Tom Hooper achieves raw cinematic emotion through his adaption of the novel ‘The Danish Girl’ by David Ebershoff. Although the film is based on a fictional story, it still carries a weight to it that is both realistic and expressive. The Danish Girl is a pseudo biographical drama based on the life of two characters that have a failed relationship due to one of them being transgender. The film is based in 1920’s Copenhagen, a time that was not accepting of the ‘other’ in society. The film is based before the war, when people were comfortable with society normalcy. The film explores the journey that Einar Wegener (Eddie Redmayne) takes of self-discovery and wholeness. Although the film is centred on Einar, it also recounts the impact to his wife Gerda Wegener (Alica Vikander). The film is as much about transgender as it is about relationship struggles.
The main themes surrounding the film are freedom and sensuality. This is accomplished by the use of art, more specifically painting. Both characters are artists, this is how they express and reveal themselves to each other. It also works as a cinematic device to show the shift in power between the characters relationship. Einar is a landscape painter who is the success out of the two; Gerda is yet to get her break in her career as a portrait artist. The scene where Gerda asks to paint a portrait of Einar temporarily as a ballerina is when the truth is released in him and he is set free. Holding up the hose, wearing the shoes, feeling the silk of the dress sets free a part of Einar that has been kept hidden from even himself. Lilie is born in this moment of pleasure, Einar is captivated by the secret female pleasure of the feathery hose tickling his skin and the satin dress poised around his body, he is allowed a moment to believe, a moment to feel and a moment to be free.
In this moment Lilie is set free, free to take control for Einar. After this highly suggestive and expressive scene, Einar cannot fight Lilie. His paintings are harder to perfect and his need to be uninhibited takes hold. Through the aid of his wife Gerda, they create Lilie, with the work of make-up, dress, wig and mannerisms they hoax their acquaintances into truly believing Lilie is real. Gerda unintentionally releases the true flaw in their marriage. As Lilie/Einar is no longer himself, he is Lilie, she positions her hands, she tilts her head, she speaks as Lilie. Einar disappears as though he was simply a mistake finally being corrected. In this place Lilie is able to meet and be accepted for once by a man. However this moment peals away when Gerda catches this act of acceptance and is shocked. She wishes to not see ‘Lilie’ again.
However, the truth can not be wished away, Einar becomes less present in the film, he paints less, feeling Einar disappearing, too enthralled with his true person, Lilie. Lilie comes out when Einar explores the limitations of his male body, in a truly painful scene when Einar undresses in front of a mirror, naked, bare, and uncomfortable in his own skin. He poses and rearranges him self as how a women appears, thinking that if he does this perhaps he will be able to achieve his true feminine self. Einar feels things that are truly breath-taking and beautiful and it is not in his own skin, it is in Lilie’s.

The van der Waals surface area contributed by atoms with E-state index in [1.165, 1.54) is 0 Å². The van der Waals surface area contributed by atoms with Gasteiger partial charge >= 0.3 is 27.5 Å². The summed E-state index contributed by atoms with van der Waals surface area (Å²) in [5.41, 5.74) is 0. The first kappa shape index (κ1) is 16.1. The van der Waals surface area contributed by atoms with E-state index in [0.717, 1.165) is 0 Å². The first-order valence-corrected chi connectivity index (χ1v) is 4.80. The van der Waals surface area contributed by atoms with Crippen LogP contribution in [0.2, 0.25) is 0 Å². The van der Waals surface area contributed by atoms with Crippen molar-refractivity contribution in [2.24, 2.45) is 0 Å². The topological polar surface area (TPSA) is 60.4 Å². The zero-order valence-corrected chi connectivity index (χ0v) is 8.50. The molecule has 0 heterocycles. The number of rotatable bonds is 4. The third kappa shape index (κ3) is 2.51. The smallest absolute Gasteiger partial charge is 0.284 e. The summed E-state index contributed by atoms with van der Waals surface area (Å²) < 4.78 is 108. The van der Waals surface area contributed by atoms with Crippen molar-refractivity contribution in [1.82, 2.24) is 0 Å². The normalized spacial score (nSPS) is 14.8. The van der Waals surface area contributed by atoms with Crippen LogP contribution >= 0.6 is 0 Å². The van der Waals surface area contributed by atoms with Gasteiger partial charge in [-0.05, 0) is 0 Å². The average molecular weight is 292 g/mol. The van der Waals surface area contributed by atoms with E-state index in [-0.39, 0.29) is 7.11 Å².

After this scene Einar fades away like a breath of air, he can no longer hide his true self and seeks help. Gerda comes to terms with this and just wishes him to be well and happy again, her old husband. However, the doctors and their treatment only seem to worsen the matter as they believe that his condition is hormonal, when this fails they believe it is a matter of his state of mind and declare him insane. However, Gerda does not believe this, she fights for her husband and for Lilie time and time again, even though in saving one she dooms the other. As the narrative progresses Lilie is fully formed and ready to live her life as a transgender, even though the term would not have yet existed. Lilie and Gerda come to a mutual symbiosis, but still Lilie is not happy with her form; she does not feel at one with herself. She undergoes the next stage and becomes the first male to female sex reassignment surgery to take place.
Her eagerness to correct a mistake at birth causes complications and she catches an infection. However, Gerda is there for her through it all, allowing Lilie one moment in the world as a true women, a moment in the sun where Lilie is finally at one with herself. This scene is truly emotional as Lilie finally achieves her true identity and it is taken from her. Although it could also be seen as blissful, as Lilie dies in her rightful form, able to be eternally a women.
I believe this film achieves a painful cinematic pleasure, something so bitter sweet and powerful that it maybe able to change the views of transgender for society. Feeling something so powerful had the ability to make a whole audience breakdown into tears. This film helps to capture a missing element in the notion of transgender, helping to make people better understand the struggle and process. Tom Hooper has captured the views and journey of a hugely controversial matter, though it is set in the 1920’s very little has changed, the surgery is possible but peoples state of minds are still not as open, which is a sad notion.